For the project’s inaugural exhibition, also the starting point of the Stephen Lawrence Gallery’s 2012 Olympic Programme, seven contemporary London-based artists were selected to themselves choose a work from Alexiou’s collection and to respond to it in their own way. Upon Alexiou’s death, his collection was donated to the Benaki Museum in Athens, but many of the works are, nonetheless, virtually present in this exhibition, both in the videos showing, respectively, a film of an exhibition curated by Alexiou in the medieval tower on the island of Naxos, and an edited slide show, by the curators, of his entire collection, as well as in pages from a catalogue to his show The End (Once More) (2007), displayed on the window sills, and evidencing the microscopic detail of his own work. Additionally, one wall is hung with two giant sheets of an 11 sheet digital print – Alexiou’s last work – Grid (2010), intricately webbed, embroidery-like, dark, foreboding, but alluring nevertheless. This has been responded to by Mitrentse herself, whose Bed Constellation (2011) fills the main floor space like something out of a dark fairy tale, with that same twist of witchcraft and innocence, mythology and futurism. Decorated with over 200 printed stars, it represents all of the works in Alexiou’s collection, whilst a giant leather bound book, with the gilded cover text “only when its dark does the owl of Minerva begin its flight,” refers to his death.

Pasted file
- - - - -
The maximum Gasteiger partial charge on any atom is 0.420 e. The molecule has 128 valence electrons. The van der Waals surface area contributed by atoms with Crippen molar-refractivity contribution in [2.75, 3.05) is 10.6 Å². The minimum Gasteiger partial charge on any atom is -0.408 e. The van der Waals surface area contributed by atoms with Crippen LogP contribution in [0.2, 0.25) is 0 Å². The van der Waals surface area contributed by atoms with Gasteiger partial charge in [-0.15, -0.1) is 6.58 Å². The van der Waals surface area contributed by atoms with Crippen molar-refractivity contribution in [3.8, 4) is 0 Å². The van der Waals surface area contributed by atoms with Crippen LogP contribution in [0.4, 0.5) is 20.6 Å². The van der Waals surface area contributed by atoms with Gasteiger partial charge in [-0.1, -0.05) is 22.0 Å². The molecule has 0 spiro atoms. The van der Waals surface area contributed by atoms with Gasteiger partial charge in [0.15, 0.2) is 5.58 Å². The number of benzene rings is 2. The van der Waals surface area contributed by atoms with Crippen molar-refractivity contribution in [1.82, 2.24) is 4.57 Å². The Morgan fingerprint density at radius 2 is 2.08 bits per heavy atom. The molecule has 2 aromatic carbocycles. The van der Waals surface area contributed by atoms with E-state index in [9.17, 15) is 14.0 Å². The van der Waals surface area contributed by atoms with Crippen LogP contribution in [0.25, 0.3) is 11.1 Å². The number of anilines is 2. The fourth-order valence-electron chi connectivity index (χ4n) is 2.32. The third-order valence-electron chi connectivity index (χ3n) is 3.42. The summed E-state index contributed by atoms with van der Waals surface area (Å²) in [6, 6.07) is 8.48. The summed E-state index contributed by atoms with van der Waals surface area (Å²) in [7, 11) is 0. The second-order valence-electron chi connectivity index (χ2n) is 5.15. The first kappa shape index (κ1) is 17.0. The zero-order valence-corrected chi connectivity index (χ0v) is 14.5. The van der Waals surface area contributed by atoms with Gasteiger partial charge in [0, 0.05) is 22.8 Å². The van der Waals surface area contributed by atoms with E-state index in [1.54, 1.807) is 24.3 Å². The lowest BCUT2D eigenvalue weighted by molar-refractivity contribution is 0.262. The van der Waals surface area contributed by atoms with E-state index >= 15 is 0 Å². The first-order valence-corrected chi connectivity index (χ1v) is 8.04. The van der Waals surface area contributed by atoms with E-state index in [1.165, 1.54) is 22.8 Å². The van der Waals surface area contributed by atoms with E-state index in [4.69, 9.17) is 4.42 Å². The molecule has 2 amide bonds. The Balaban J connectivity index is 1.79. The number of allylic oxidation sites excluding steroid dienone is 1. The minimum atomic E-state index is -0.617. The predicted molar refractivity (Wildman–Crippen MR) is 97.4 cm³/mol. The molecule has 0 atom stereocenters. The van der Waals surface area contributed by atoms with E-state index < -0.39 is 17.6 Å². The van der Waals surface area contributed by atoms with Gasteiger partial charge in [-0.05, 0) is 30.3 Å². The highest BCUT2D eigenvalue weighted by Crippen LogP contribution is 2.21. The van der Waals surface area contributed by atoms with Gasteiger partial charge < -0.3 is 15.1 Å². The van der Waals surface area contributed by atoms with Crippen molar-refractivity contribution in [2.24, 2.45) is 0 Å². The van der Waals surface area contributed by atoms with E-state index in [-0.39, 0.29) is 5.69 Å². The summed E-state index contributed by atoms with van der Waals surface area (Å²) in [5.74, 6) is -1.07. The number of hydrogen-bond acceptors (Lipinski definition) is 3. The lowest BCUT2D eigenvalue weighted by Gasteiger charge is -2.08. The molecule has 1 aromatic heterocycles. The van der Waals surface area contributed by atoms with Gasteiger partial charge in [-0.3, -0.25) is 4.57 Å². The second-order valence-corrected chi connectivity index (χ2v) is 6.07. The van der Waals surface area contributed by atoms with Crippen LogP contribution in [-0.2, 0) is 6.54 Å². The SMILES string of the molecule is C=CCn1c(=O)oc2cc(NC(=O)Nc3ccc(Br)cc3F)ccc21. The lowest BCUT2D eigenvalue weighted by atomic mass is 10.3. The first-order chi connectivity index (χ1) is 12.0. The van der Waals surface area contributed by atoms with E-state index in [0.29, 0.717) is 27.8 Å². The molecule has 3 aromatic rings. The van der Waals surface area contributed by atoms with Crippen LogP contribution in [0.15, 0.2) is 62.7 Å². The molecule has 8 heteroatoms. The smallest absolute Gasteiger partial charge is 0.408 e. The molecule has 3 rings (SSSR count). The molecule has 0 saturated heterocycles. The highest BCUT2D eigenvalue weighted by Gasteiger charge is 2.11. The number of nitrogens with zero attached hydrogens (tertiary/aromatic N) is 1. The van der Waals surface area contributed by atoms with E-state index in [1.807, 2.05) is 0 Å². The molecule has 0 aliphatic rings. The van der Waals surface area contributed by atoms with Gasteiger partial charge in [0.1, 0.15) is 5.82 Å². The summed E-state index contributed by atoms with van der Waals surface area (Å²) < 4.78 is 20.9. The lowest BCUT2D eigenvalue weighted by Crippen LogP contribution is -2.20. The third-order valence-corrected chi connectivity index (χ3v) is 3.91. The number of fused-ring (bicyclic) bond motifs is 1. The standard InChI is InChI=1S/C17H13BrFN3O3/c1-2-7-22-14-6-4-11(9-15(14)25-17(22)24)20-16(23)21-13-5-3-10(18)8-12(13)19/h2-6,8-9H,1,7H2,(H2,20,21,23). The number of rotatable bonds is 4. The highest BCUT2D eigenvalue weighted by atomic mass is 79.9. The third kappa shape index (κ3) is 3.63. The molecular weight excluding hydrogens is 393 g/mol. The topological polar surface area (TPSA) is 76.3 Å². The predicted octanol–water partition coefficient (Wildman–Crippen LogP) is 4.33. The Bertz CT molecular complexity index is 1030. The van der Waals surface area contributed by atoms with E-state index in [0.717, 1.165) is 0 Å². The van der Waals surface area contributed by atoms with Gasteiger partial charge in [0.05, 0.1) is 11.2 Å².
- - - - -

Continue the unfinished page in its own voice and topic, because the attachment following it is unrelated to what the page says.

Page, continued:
Other pairings in the show include Jonas Ranson’s articulate Plans For A New Mausoleum At Halicarnassus (2011), a response to the similarly architectural Independent Landscape No. VI (2004) by Vassili Balatsos, and Alex Zika’s Find The Others (2011), a curious step-like construction, wedged atop a pile of National Geographic magazines, which somehow derived from a reaction to Adam Chodzko’s Meeting Here Everyone Welcome (2000), a text-based poster edition.